Yesterday was not my finest hour.
I will admit that sometimes, I am not all sweetness and positivity in my role as Mom. Because, you know, I’m human. And as such, I get tired, and frustrated, and cranky, and hormonal, and any one of a couple dozen other reasons why I might not be the pleasant and picture-perfect Mom.
Yesterday was one of those days. I was in an okay mood to start the day, but as I was driving in to the office I felt that something was just off, you know? So, as the day passed, I felt increasingly crabby. But I tried to be… NOT… and to just Get On With It.
I had to pick Stinkerbelle up from school, as I do every day. Yesterday morning, at drop-off before school started, her teacher remarked to me that I should go in and have a look at the self-portrait that Stinkerbelle had drawn — all the kids were tasked with it, and Mrs. Teacher said That Girl’s was “frame worthy”.
Well, the morning drop off is a little chaotic, and Stinkerbelle is a bit overwhelmed by all the sensory input what with all the noise and kids and such, so I suggested that perhaps after school she and I would go in and have a look. I was kind of proud and a little bit excited that she had excelled at something, enough that the teacher made note of it, because she’s struggled to catch up and has worked so hard, so this was exciting. And so, after work, when I went to pick her up, I had plans to stop into That Girl’s classroom and see this masterpiece.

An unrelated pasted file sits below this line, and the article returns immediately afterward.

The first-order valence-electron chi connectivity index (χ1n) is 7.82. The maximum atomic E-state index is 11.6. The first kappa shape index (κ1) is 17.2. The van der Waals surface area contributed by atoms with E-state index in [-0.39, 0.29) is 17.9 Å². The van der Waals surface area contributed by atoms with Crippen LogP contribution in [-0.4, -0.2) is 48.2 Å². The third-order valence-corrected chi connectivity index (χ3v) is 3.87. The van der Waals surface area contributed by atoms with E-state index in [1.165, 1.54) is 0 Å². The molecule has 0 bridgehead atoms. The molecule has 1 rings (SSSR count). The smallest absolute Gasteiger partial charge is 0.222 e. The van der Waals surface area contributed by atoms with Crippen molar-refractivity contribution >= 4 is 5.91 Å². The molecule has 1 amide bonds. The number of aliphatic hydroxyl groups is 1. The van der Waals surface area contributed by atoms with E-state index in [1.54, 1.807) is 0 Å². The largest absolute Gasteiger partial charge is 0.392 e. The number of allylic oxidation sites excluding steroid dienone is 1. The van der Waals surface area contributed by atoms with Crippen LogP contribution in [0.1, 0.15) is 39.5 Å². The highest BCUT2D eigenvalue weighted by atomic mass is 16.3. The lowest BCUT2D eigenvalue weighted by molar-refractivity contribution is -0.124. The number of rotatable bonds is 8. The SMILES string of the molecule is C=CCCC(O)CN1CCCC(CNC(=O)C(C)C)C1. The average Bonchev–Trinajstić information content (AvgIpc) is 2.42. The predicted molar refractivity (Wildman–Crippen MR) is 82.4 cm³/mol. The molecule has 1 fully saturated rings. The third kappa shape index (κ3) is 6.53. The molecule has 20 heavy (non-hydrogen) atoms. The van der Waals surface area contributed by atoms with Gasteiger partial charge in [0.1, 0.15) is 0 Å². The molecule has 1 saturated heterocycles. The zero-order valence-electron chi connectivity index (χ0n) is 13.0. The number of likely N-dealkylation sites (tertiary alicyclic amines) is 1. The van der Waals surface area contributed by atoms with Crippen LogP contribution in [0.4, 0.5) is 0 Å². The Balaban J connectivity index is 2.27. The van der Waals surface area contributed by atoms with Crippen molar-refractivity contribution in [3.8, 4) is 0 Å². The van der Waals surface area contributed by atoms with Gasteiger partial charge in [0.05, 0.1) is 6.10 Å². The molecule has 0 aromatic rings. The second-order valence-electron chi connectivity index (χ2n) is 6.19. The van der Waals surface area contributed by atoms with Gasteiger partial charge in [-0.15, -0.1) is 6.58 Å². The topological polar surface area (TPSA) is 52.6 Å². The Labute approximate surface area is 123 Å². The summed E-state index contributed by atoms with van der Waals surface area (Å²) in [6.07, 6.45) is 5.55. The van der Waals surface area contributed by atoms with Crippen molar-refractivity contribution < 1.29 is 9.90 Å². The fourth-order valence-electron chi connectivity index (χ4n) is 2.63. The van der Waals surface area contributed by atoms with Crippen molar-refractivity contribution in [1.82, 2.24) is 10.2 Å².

We went in and there were all the kids’ photos up on the wall, and beside each was the picture of themselves that they drew. All along I saw these little hand-drawn heads, stick-figure bodies, all the artists’ visions of themselves. And then I got to Stinkerbelle’s picture.
It was a big scribble. A big blue and purple scribble.
Now I am sure I made all the right noises, but inside, I found myself immediately going on alert. Having a kid with significant delays makes you question and assess these sorts of situations constantly. I heard the voice in my head asking, why was there no face drawn? No body? No person-like shape of any kind?
I know my kid can draw a face. I have seen her. Why did she just scribble?
The logical explanation is that she probably did not understand the directions. She is delayed, and if instructions are not relayed to her simply and directly, she may not understand them. Another explanation is that she was given the opportunity to draw a picture and focused on the YAY I CAN DRAW A PICTURE! part and completely tuned out any instruction given to her. She does that, too.
I weighed these possibilities in my head.